I hope the impact on community radio stations around the region will be minimal.  With the economy in terrible shape, Colorado Public Radio’s (CPR) need to sell their Ruby Hill property (the old KVOD location) in today’s real estate climate, and a years-long attempt (with no takers) to sell-off their 1340 AM signal in today’s radio world (CPR bought 1340 for 4.2 million dollars), there’s no place but DOWN from here for CPR.   The downturn goes to the core of operations as CPR staff morale is reportedly down.   Recently, staff began meeting with senior management to discuss items such as “benefits”; items that once seemed untouchable.  Beware of the possible fallout.

Why should everyone else in the public radio world in Colorado be concerned?

CPR is the largest public radio entity in the Rocky Mountain West, a prestigious distinction which can also translate into something much less attractive when finances start to fall apart.  The negative CPR bond rating blowback could make it more difficult for (smaller) public radio entities in the region, when they attempt to secure funding for larger ticket items (capital expenditures for equipment, etc.).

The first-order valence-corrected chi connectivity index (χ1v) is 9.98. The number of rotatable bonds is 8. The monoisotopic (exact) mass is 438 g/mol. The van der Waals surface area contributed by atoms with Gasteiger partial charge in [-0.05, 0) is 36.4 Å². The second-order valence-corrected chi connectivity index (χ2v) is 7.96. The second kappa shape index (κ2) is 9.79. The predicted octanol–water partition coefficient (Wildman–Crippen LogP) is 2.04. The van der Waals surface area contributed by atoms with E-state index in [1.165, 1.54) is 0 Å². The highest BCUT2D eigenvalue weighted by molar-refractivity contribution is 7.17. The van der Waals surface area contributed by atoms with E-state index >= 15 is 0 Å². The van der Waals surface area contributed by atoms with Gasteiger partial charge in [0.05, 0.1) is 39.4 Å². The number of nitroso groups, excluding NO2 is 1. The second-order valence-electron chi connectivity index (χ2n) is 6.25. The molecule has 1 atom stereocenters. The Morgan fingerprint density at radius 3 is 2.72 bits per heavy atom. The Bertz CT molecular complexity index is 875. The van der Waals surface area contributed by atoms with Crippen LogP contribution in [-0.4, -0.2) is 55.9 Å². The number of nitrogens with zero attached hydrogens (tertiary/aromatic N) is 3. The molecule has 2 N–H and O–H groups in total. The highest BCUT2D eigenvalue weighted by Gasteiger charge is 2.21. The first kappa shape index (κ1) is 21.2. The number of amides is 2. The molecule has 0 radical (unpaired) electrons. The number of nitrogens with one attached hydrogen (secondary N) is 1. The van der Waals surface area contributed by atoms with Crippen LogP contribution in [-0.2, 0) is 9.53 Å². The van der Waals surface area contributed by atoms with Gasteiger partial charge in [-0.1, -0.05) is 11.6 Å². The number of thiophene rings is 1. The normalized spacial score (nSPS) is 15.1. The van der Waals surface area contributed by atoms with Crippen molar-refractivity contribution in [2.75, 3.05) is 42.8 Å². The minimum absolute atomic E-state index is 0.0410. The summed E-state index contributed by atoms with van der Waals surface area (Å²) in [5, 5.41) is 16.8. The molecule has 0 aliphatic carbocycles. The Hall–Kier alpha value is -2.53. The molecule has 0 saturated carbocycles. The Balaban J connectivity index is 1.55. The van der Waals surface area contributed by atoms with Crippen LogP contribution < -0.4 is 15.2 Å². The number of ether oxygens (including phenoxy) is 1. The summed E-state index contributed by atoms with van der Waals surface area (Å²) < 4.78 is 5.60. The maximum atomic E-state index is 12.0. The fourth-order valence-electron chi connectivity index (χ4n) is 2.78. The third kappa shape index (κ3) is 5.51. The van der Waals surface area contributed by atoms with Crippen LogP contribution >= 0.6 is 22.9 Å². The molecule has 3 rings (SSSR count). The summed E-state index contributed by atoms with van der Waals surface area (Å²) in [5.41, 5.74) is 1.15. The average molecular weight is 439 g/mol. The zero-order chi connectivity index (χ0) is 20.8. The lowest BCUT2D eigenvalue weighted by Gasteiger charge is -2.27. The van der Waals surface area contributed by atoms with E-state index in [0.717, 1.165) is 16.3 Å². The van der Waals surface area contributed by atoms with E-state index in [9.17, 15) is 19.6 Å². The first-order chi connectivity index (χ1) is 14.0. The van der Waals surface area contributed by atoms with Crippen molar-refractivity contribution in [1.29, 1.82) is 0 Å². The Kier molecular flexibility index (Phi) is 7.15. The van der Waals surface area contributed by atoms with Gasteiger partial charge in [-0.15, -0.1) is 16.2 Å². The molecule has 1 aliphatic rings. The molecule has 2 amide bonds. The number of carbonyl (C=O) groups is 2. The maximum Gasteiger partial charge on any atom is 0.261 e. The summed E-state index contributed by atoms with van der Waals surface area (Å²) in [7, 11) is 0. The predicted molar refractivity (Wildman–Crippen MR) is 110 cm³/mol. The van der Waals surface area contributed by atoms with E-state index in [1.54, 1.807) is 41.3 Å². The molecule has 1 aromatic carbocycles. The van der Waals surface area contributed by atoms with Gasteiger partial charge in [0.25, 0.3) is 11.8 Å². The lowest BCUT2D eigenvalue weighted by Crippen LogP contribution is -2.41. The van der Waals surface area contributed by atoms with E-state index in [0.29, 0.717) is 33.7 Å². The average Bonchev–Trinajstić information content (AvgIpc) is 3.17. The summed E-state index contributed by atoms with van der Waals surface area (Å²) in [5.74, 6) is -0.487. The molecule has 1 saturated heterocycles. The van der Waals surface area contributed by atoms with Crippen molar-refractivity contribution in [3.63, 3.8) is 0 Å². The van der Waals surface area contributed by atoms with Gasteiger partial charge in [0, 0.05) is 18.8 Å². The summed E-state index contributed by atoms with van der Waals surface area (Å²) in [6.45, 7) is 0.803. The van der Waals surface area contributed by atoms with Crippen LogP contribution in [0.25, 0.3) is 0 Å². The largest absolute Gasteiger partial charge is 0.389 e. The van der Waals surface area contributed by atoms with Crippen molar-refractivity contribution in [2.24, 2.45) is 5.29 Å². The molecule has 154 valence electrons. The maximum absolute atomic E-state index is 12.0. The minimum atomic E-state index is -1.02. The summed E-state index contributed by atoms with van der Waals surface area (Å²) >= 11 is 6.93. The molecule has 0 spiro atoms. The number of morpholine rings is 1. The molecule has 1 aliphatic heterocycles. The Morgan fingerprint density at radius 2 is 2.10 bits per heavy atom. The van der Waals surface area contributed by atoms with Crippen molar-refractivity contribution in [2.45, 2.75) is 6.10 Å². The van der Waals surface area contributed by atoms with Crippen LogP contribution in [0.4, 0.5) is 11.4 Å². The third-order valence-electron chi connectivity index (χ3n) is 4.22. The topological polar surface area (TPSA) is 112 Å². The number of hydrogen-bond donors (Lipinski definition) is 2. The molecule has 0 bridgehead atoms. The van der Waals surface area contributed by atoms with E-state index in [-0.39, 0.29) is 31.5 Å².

Questions can arise, such as:

–  If the region’s largest public radio entity is a financial risk, why should major lenders or investors (of CPR bonds) invest in smaller budgeted stations?

–  Aren’t smaller public stations naturally a higher risk than an entity the size of CPR?  Or

–  can smaller stations present a “mean and lean” proposal that can secure needing funding?

In this financial climate, it behooves smaller community stations to ask these questions and try to answer them honestly. Stations with solid ties to the communities they serve, with loyal local underwriting accounts, have a good start.  It’s a key part of this puzzle.  Here’s hoping you can move ahead through the financial fog.

Best wishes,

So, where DOES that leave the rest of us?  Do we have a product that people trust, that they want, that the community we live in needs, that creates a sense of urgency to engage in, and that we can afford?

Worth thinking about in this era of media contraction.